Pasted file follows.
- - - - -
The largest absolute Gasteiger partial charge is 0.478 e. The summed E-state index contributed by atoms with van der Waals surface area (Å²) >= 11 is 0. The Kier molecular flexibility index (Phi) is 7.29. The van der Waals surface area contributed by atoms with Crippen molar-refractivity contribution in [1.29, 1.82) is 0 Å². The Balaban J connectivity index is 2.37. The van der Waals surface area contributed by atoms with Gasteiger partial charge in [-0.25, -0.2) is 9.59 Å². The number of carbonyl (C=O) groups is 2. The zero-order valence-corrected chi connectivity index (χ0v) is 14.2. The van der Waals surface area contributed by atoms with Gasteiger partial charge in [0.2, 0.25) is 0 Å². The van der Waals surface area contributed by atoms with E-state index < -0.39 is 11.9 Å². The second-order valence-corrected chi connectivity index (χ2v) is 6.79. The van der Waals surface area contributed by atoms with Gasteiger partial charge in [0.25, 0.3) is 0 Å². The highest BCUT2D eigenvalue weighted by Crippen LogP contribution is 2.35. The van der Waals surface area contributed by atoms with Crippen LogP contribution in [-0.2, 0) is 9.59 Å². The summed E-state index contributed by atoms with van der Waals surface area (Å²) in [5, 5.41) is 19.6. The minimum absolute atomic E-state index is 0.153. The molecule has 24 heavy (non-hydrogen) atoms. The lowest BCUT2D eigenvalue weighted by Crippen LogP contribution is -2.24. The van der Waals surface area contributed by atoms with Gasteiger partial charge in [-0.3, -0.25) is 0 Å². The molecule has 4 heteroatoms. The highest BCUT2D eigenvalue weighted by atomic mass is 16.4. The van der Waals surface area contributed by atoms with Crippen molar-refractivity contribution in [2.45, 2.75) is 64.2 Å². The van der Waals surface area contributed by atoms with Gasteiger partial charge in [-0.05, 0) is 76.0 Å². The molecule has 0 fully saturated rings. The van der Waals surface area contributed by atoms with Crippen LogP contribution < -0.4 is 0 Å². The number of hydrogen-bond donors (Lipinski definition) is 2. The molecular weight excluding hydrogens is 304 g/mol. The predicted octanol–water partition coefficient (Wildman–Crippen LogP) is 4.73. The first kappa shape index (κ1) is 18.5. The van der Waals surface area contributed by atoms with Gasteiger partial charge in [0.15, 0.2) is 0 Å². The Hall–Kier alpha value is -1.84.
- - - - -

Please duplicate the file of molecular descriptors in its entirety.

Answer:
The largest absolute Gasteiger partial charge is 0.478 e. The summed E-state index contributed by atoms with van der Waals surface area (Å²) >= 11 is 0. The Kier molecular flexibility index (Phi) is 7.29. The van der Waals surface area contributed by atoms with Crippen molar-refractivity contribution in [1.29, 1.82) is 0 Å². The Balaban J connectivity index is 2.37. The van der Waals surface area contributed by atoms with Gasteiger partial charge in [-0.25, -0.2) is 9.59 Å². The number of carbonyl (C=O) groups is 2. The zero-order valence-corrected chi connectivity index (χ0v) is 14.2. The van der Waals surface area contributed by atoms with Gasteiger partial charge in [0.2, 0.25) is 0 Å². The van der Waals surface area contributed by atoms with E-state index < -0.39 is 11.9 Å². The second-order valence-corrected chi connectivity index (χ2v) is 6.79. The van der Waals surface area contributed by atoms with Gasteiger partial charge in [0.25, 0.3) is 0 Å². The highest BCUT2D eigenvalue weighted by Crippen LogP contribution is 2.35. The van der Waals surface area contributed by atoms with Crippen LogP contribution in [-0.2, 0) is 9.59 Å². The summed E-state index contributed by atoms with van der Waals surface area (Å²) in [5, 5.41) is 19.6. The minimum absolute atomic E-state index is 0.153. The molecule has 24 heavy (non-hydrogen) atoms. The lowest BCUT2D eigenvalue weighted by Crippen LogP contribution is -2.24. The van der Waals surface area contributed by atoms with Gasteiger partial charge in [-0.3, -0.25) is 0 Å². The molecule has 4 heteroatoms. The highest BCUT2D eigenvalue weighted by atomic mass is 16.4. The van der Waals surface area contributed by atoms with Crippen molar-refractivity contribution in [2.45, 2.75) is 64.2 Å². The van der Waals surface area contributed by atoms with Gasteiger partial charge in [-0.05, 0) is 76.0 Å². The molecule has 0 fully saturated rings. The van der Waals surface area contributed by atoms with Crippen LogP contribution < -0.4 is 0 Å². The number of hydrogen-bond donors (Lipinski definition) is 2. The molecular weight excluding hydrogens is 304 g/mol. The predicted octanol–water partition coefficient (Wildman–Crippen LogP) is 4.73. The first kappa shape index (κ1) is 18.5. The van der Waals surface area contributed by atoms with Gasteiger partial charge in [0.15, 0.2) is 0 Å². The Hall–Kier alpha value is -1.84.